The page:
Hildegard von Bingen is a tough act to follow for anyone. But about years later Barbara Strozzi appears in Venice (). Another. Strozzi wrote and published prolifically, and her cantatas are worth study and discussion. Strozzi’s cantata, Lagrime mie, is a lament that presents such material . Barbara Strozzi () achieved success in the seventeenth century in , comes Lagrime mie, or My tears (Robin ). Analysis of this piece reveals .

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She was probably his natural daughter, legitimized in his will of Giulio himself was illegitimate, born in Venice, the son of Robert Strozzi later recognized by hima member of one of the most wealthy and powerful families of Florence, Italy.

Her mother was Isabella Garzoni, who worked for Giulio sttrozzi a servant, leading to the assumption that she was his mistress and Barbara their daughter. She published just over motets, madrigals, arias and cantatas, in eight volumes, between and and is credited with popularizing the cantata, which she wrote for the lyric soprano.

Not much is known of her childhood but it is known that she studied with Francesco Cavalli, the Director of St. She became known as an outstanding singer with a beautiful voice. In the composer Nicolo Fontei published a volume of lyrics dedicated to her, in which he gave her the title of La Virtuosissimo Cantatrice the most virtuosic singer.

Her father created the Academia degli Unisoni to exhibit abrbara talents. This atrozzi was mainly responsible for the invention and spread of opera.

Members met regularly to discuss subjects that invariably dealt with love.


She was beautiful and witty and acted as mistress of ceremonies, setting the topics and selecting the winners and performing her work. The members of the academy encouraged her sttozzi set their poems to music.

Her performances and participation in the academy were considered scandalous and inspired gossip and satirical poems to be written about her since women did not do such things in that day. Her art in music and love combined to make her a successful musician-composer in Venice. Many researchers have assumed that she was a courtesan but other researchers have cast doubt on that assumption.

She had four children by a colleague of her father, Giovanni Vidman, and lived with her family.

Barbara Strozzi: Lagrime mie – Song of the Day – No Song Is Safe From Us

A cantata came to mean a composition with continuo, solo voice based on a dramatic or lyrical text. Her cantatas were chamber music, intended for intimate gatherings rather than public performances for large audiences at the opera.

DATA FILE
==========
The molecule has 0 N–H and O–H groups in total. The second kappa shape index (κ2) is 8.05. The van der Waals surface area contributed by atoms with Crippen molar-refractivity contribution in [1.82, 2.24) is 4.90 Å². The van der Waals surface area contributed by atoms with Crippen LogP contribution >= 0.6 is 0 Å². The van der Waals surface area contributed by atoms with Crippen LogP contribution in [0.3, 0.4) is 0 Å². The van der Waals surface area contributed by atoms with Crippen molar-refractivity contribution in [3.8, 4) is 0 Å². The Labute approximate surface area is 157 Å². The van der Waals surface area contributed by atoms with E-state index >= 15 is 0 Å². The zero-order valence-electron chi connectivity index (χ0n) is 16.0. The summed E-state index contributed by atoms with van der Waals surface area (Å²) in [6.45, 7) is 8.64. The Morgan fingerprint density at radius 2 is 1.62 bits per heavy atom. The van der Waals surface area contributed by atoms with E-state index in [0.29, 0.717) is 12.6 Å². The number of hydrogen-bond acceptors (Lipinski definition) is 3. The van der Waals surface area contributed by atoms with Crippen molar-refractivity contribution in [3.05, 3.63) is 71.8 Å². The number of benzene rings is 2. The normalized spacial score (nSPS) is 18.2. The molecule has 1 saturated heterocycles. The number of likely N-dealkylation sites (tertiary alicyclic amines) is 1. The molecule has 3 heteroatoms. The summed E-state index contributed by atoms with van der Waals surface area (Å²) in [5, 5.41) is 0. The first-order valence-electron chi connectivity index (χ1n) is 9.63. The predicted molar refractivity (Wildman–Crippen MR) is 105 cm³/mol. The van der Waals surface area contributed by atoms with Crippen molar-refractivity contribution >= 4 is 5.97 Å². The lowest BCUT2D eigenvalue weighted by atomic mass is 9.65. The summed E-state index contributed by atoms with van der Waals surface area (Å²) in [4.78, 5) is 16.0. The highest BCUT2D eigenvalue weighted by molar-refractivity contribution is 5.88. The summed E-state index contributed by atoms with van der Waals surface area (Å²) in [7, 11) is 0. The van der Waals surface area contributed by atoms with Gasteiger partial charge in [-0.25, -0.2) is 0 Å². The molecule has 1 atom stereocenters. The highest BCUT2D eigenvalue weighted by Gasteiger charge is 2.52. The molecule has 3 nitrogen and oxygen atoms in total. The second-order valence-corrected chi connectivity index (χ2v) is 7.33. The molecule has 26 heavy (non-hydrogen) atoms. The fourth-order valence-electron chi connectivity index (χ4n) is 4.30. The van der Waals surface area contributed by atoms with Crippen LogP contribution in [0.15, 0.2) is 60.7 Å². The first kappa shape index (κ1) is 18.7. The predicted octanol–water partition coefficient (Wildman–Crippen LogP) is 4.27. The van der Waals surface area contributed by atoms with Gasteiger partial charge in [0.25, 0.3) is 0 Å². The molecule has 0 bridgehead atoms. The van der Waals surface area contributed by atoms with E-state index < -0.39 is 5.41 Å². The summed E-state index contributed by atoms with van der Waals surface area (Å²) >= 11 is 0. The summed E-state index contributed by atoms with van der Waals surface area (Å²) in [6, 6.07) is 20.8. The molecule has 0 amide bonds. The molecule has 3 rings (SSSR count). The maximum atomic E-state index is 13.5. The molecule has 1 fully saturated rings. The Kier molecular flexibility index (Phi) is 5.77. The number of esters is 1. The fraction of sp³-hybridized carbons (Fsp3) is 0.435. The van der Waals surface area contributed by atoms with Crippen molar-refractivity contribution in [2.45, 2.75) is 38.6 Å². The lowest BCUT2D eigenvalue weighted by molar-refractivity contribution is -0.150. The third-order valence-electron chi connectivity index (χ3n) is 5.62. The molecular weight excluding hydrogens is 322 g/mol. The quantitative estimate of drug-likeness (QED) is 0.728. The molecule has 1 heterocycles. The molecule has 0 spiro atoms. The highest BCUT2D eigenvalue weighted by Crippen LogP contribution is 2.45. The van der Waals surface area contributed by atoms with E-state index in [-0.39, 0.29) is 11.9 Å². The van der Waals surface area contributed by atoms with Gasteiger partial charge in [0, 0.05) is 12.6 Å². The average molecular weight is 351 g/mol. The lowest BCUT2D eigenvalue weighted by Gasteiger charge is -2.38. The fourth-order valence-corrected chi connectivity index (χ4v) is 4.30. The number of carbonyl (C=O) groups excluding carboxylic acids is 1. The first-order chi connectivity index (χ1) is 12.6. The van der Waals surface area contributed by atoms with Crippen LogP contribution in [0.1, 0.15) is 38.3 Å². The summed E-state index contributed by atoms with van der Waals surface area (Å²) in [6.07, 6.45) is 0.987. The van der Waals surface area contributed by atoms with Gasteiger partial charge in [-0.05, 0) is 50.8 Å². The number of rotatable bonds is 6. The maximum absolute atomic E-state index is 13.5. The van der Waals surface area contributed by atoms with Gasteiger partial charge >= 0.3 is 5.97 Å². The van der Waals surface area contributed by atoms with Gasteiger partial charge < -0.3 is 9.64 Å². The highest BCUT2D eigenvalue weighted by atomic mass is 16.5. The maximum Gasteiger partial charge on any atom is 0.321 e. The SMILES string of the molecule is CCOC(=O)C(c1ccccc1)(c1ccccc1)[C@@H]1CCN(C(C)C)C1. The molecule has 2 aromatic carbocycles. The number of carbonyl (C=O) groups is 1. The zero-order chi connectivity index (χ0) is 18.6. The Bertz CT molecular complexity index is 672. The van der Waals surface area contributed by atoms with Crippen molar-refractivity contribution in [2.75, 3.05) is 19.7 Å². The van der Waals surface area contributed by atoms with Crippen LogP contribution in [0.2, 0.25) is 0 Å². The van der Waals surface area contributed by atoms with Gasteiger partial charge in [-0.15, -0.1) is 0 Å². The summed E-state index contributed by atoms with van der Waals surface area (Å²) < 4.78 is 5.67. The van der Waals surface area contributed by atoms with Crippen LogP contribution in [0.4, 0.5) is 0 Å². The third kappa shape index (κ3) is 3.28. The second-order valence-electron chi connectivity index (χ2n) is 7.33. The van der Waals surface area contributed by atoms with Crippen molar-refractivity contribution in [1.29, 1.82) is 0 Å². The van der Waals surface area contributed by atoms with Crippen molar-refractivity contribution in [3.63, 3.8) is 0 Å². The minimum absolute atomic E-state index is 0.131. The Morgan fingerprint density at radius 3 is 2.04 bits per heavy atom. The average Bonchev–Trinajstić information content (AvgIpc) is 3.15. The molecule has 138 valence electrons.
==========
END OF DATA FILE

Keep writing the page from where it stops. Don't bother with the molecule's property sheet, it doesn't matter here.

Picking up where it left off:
Venice, the birthplace of opera, was more open minded than other parts of Italy. Women could perform on stage, but the popularity of the high voice of the castrato gave them the lead singing parts. Perhaps that is one reason she did not like to perform before large crowds but preferred to sing in an intimate setting, because she was reputed to possess a beautiful soprano voice. Except for two stanzas of four eight-syllable lines each, which Strozzi set as a strophic aria measures 71 — 87 the ariathe text is made up of madrigal type verse of seven-and-eleven strozzl lines without a regular rhyme scheme.

She divided this free verse into sections according to content.


The words though, are those of a man. The tormented poet weeping over his lost love sings: Following the arioso, she recalls the weeping lament measures 49 — 60 in which she invokes the conventional emblem of the lament-the descending bass in triple meter.

No Song is Safe From Us

After the aria, a short recitative leads to a triple time bel canto section built on a descending-fourth basso continuo, which is abandoned lagrimee two closing sections, the first ending deceptively on G major measurethe last on the tonic E minor.

She never married, but lived with her parents and her four children, until the death of her parents, remaining afterwards in the family home. She spent her life composing and spent much of her money on publishing her works. Publishing was very expensive and paper costly. In she traveled to Padua, Italy where, after an illness of several months, she died and was buried in the Eremitani, an ancient church.

Anna Caterina Antonacci & Accademia degli Astrusi – “Lagrime mie” – Cantata – Barbara Strozzi.

She dedicated her works to different aristocrats: Carlo, Duke of Mantua, Ferdinand, Emperor of Austria to mention a few, never achieving the patronage of a wealthy aristocrat. Undoubtedly her music has achieved immortality because she did not have to sfrozzi to please a wealthy patron, but put to music the heartfelt poems of her father and friends.

Heinrich Schlusnus — — A blessed voice. A Double Faced Medea: